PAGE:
Columbine

The columbine flowers are blooming here on the Chandler Ranch in southwestern Oregon.

columbine in bloom

I like how this photo turned out – the black in the background makes it pop.


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Garden – progress report – Just getting started, really

Thought I would take some photos and share with friends/family our raised bed garden.


Seedlings, waiting to go into the ground as we get the beds completed. We got the seeds from Territorial Seed in Cottage Grove.

The four apple trees planted about ten years ago, which were pruned back in January by Justin Rotter (Good Job!) have bloomed and are thriving. This is the first year we can expect to get more than a handful of apples, come harvest time.

We’ve had Tom Walker working on the garden path down the hill to the garden from the house. The steps were in a sorry state of disrepair, so we had him put stepping blocks in place to make it easier to get up and down the hill.

The first bed – it has broccoli, caluliflower, brussel sprouts and cabbage — and a few peas.

Second bed has carrots, beats and beans and peas. Marie says the little blue tractor seat on wheels keep her back from hurting from leaning over weeding, setting up the little drip watering system heads, etc. Some assembly was required on the cart, and we may have over-tightened things a bit. It’s a little “stiff” — impossible to steer if you’re sitting on it.

Bed 4 has onions and tomatoes in it.

Bed 6 had corn in it last year, which did very poorly. This year, we’ve planted broccoli, celery, onions and eggplant. We’ll see how it does.

Five new beds, two by two feet. The center one is for flowers to attract bees. The other four are for squash, and we have some old grid shelving we are going to use to let the squash climb on. We use the yellow cart for weeding and miscellaneous stuff. It’s easier than the wheelbarrow for Marie to use: the sides latch up and drop down so it’s easy to get to the stuff in it.
raised beds for squash
A couple of days later… we put up the recycled “grid shelving” and moved in our benches, and planted the squash.

Two three-by-three foot potato beds. These will get higher as we add dirt and siding, to encourage the potatoes to go higher!

This bed is for sunflowers.
baby sunflowers in raised bed
A couple of days later… these are the baby sunflowers at 3 weeks since the seeds were poked in the ground.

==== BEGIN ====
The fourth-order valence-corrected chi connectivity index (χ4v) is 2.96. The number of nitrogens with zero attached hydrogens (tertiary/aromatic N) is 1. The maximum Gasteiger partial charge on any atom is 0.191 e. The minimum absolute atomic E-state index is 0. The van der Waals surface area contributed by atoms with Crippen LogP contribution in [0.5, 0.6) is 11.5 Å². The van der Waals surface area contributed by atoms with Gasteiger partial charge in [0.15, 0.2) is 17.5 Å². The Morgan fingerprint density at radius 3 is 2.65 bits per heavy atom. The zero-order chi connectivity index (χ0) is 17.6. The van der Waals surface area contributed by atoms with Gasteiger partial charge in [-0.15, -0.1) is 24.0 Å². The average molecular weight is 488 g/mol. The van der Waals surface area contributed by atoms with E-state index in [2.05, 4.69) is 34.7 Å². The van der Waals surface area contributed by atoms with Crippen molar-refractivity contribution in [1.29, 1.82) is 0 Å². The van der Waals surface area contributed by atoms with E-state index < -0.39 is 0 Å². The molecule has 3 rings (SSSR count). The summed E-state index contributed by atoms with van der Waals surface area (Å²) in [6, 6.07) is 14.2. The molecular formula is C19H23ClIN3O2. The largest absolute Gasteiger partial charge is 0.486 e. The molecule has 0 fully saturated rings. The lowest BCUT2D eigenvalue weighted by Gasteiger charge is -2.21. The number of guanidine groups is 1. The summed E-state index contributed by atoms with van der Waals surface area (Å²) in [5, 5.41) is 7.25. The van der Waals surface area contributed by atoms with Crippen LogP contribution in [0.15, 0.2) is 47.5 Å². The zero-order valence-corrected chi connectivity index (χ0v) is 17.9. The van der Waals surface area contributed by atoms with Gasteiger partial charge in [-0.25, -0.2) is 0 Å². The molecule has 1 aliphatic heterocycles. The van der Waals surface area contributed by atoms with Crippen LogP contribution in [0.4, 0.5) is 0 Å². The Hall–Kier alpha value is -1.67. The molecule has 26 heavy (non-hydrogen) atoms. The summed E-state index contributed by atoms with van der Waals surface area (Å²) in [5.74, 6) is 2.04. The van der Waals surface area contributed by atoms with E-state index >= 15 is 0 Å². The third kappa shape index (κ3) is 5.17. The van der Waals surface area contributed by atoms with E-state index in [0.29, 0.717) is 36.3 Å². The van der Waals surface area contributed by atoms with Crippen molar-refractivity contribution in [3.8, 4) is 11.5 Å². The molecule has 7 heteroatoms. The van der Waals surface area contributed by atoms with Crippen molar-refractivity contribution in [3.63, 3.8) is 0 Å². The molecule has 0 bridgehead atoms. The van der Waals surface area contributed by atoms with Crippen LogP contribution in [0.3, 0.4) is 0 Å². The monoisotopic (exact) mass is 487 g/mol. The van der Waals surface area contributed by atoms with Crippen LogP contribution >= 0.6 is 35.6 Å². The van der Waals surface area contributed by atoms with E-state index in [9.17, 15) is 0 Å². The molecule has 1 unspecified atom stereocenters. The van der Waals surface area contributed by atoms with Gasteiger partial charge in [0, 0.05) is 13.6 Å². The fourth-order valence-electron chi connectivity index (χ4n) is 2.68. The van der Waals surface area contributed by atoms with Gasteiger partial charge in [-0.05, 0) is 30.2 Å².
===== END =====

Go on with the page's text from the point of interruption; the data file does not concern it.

There are now 4 of these arches going from one raised bed to another. They are made from 12-foot fencing panels, and they are high enough to walk under and pick the peas and beans that will be growing on them soon.

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Storm Clouds

I love discovering photos left on my Pentax K10 Camera. Here’s one I took in late December of last year, after wandering around under some worrisome storm clouds. (If I were still living in Texas I would have had the storm cellar door open when I took this.)

The Pentax catches a range of things that our little Nikon (which weighs in at about 1/10th the weight of the much bigger Pentax) just can’t retain.

If you click the photo here, it should open up as a larger photo of about 2 MB (1319 x 1970 pixels) and fill your screen.


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Google hasn’t killed off SEO

My answer to an SEO colleague who basically asked me a version of the “Is SEO really dead this time?” question.


Google hasn’t killed SEO. They’ve just killed off some of SEO’s illegitimate children, namely link building of most kinds and article marketing. Personally I’m not sorry to see either of those go away.

The only recent link building I’ve seen that is apparently still working, is:

    Registering a site with a few of the top directories, slowly, over time. And really, only a few of these kinds of links are needed. dir.yahoo.com, dmoz.org, galaxy.com, and bestoftheweb.com are the minimum that would make a difference (as far as I can tell).

Regular on-page SEO is still very important. But it has morphed a lot over the last couple of years. It is no longer all about stuffing keywords in every available slot on a page. Now it is about making sure that the content sounds natural, that the keywords are addressed, and that one does NOT use the same two or three-word phrase over and over on the page.